Politics

What Are Young Voters Looking For?

Want to ruin a Democratic strategist’s New Year? Bring up President Biden’s popularity problem with younger voters.

The strategist may start furiously tap-dancing about this outreach plan or that policy achievement. But she has seen the polling trend line. She has heard the focus groups. She knows that millennials and Gen Z-ers are not feeling the Biden love. Many are threatening to sit out next year’s election. Some are flirting with supporting Donald Trump — or a third-party rando.

And even if only a few of them follow through, the president and his party could be in big trouble. Americans younger than 45 have saved the Democrats from disaster in multiple recent elections. Their creeping alienation has the blue team rattled and raging: For the love of God, what will it take to lock in these voters?!

This is not a new question. The political world, especially the Democratic Party, has long been in search of the secret formula for wooing younger voters to the polls. Strategists noodle over which issues members of this cohort care about, which candidates they connect with, how best to reach them. In 1994, Bill Clinton ventured onto MTV and overshared about his underwear in an effort to impress the young ’uns. Now that is desperation.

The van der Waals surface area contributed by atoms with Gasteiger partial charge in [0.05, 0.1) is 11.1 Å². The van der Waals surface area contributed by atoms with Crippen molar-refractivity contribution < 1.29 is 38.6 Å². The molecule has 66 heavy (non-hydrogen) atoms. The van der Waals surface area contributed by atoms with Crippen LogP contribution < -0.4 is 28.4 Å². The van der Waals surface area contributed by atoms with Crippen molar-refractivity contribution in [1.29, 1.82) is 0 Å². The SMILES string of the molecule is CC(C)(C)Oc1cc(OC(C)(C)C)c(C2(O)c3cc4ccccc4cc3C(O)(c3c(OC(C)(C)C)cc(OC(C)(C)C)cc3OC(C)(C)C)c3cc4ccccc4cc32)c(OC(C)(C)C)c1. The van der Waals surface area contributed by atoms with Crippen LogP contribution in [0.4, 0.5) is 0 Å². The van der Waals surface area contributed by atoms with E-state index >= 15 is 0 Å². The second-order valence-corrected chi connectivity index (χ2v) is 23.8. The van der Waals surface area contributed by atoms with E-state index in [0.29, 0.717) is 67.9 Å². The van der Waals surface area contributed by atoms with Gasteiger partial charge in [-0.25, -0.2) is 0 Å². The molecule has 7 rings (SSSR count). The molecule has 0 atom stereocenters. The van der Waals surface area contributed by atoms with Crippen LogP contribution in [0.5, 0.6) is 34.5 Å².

Spoiler: There is no secret formula. Or rather, there is a whole host of formulas with scores of constantly shifting variables. Millennials and Gen Z-ers don’t just expect different things from candidates than do older voters; they approach the entire concept of voting differently, generally in ways that make them harder to persuade and mobilize.

The people who obsess about this issue for a living can overwhelm you with data and analysis, competing priorities and suggestions. Even the bits they think they have figured out can abruptly shift. (Just when some thought they had a solid grip on this election, along came the war in Gaza.) All that, of course, is on top of the concrete systemic challenges of getting younger people registered for, informed about and comfortable with voting in general.

As a close friend who spent years neck deep in the political weeds of cultivating younger voters observed, “The big theme is that there is no theme.”

And yet there are a few recurring subthemes that bubble up when you talk with the professionals and with the younger voters themselves. These insights won’t crack the turnout code. Or necessarily save Mr. Biden’s presidency. But they do shed light on some of the more amorphous reasons younger Americans are so hard to turn out — and can maybe even point a way forward.